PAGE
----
Art in Public Places


By Victoria Chick, contemporary figurative artist and early 19th & 20th Century Print Collector


Contemporary figurative artist Victoria Chick discusses the history and benefits of art in public spaces on Big Blend Radio.


Art in public places has a history going back to antiquity. Excellent examples are relief and three-dimensional sculptures on Babylonian, Egyptian, and Persian buildings along with sculpture gracing the acropolis in Greece and the forum of the Roman Empire.  Millions of people today view art inside ancient tombs such as the terra-cotta army of the first emperor of China or inside religious structures like the Sistine Chapel, but that art was not originally intended for general public view.

Worldwide, art in public spaces began as political statements reflecting the desire of rulers as to how they wanted to be remembered. Ancient public art and public art in Europe through the 16th century was generally done because of the vision of one person who also controlled the money to pay for it. As more democratic forms of government developed in some European countries of the 17th century, there are examples of public art being commissioned by an elected group and paid for with public tax funds. The Burghers of Calais bronze sculpture by Auguste Rodin is an example of art chosen through a process of government group agreement.

A big leap forward in public art came about during the New Deal of the 1930s in the United States. The main goal was to employ artists. But the public benefited as the talents of many artists were directed toward decorative sculpture on public building exteriors as well as mural paintings inside post offices and courthouses. Painters were given the general instruction to use themes relating to the city or region in which they worked, but otherwise had free reign to use their own style. In some cases the murals were rectangular and composed much like an easel painting. In other cases, the building’s architecture required the artist to develop a compositional design that was more inventive and to integrate the subject matter with the architectural space. It was through the New Deal programs that art in public places came to be appreciated as something that enriched the general population.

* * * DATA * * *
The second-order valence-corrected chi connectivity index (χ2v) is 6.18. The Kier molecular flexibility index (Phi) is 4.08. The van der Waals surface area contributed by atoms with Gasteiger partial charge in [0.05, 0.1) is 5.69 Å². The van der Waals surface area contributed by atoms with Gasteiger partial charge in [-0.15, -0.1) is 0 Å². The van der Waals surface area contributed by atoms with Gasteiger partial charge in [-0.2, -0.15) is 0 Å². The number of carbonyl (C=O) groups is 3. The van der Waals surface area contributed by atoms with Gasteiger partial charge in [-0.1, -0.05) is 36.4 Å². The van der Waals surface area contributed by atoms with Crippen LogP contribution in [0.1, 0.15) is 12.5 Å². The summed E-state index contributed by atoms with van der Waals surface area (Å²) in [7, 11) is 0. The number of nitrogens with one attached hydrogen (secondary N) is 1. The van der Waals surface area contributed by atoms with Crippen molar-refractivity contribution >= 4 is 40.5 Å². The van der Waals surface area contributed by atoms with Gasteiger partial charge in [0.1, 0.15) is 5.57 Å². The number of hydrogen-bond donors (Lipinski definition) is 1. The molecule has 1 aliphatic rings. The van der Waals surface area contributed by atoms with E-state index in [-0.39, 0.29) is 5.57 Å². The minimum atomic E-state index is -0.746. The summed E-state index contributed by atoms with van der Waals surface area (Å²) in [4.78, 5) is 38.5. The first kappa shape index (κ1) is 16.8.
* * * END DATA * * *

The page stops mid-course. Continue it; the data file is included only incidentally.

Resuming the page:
Today, most states have an official “Art in Public Places” program wherein a certain percentage of the cost of a public building has to be devoted toward visual art. In addition, Ad Hoc and other groups form corporations and/or become non-profit organizations that work with local governments to provide sculpture, mosaics, and murals outdoors along sidewalks or in parks. The newer federal highway bridges and retaining walls use a wide variety of art that reflects the cities and states in which they are constructed.

The art produced for public spaces can have a wide range of subject matter and materials that can roughly be categorized into environmental art, traditional figurative sculpture, mixed media sculpture and mosaic, mural painting, art that is site specific, and art that is interactive. Within these categories of art are subjects that may be serious, contemplative, educational, or whimsical. Glazed clay, steel, and concrete are commonly used in public art because they resist degrading by weather.

Art that is placed in a public space runs the risk that the public will not like the art or the public does not like the place the art is installed. Several famous examples of public art producing controversy are the Burghers of Calais by Rodin, Tilted Arc by Richard Serra, and the Picasso sculpture in Chicago’s Daley Plaza.